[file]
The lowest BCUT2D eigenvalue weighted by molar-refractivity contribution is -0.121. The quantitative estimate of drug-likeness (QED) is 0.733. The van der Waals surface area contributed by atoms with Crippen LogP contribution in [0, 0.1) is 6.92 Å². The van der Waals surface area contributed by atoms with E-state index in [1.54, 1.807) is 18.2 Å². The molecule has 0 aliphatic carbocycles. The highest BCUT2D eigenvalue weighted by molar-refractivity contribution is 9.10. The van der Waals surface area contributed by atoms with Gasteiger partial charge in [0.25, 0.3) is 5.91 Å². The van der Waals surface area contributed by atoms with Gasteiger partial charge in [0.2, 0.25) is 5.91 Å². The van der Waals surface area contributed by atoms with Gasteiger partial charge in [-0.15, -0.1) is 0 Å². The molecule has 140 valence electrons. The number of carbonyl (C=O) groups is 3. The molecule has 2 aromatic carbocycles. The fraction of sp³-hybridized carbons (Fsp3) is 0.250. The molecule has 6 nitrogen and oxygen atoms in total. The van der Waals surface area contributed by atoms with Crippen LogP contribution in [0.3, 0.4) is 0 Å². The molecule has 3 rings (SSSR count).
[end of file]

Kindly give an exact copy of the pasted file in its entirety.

The lowest BCUT2D eigenvalue weighted by molar-refractivity contribution is -0.121. The quantitative estimate of drug-likeness (QED) is 0.733. The van der Waals surface area contributed by atoms with Crippen LogP contribution in [0, 0.1) is 6.92 Å². The van der Waals surface area contributed by atoms with E-state index in [1.54, 1.807) is 18.2 Å². The molecule has 0 aliphatic carbocycles. The highest BCUT2D eigenvalue weighted by molar-refractivity contribution is 9.10. The van der Waals surface area contributed by atoms with Gasteiger partial charge in [0.25, 0.3) is 5.91 Å². The van der Waals surface area contributed by atoms with Gasteiger partial charge in [0.2, 0.25) is 5.91 Å². The van der Waals surface area contributed by atoms with Gasteiger partial charge in [-0.15, -0.1) is 0 Å². The molecule has 140 valence electrons. The number of carbonyl (C=O) groups is 3. The molecule has 2 aromatic carbocycles. The fraction of sp³-hybridized carbons (Fsp3) is 0.250. The molecule has 6 nitrogen and oxygen atoms in total. The van der Waals surface area contributed by atoms with Crippen LogP contribution in [0.3, 0.4) is 0 Å². The molecule has 3 rings (SSSR count).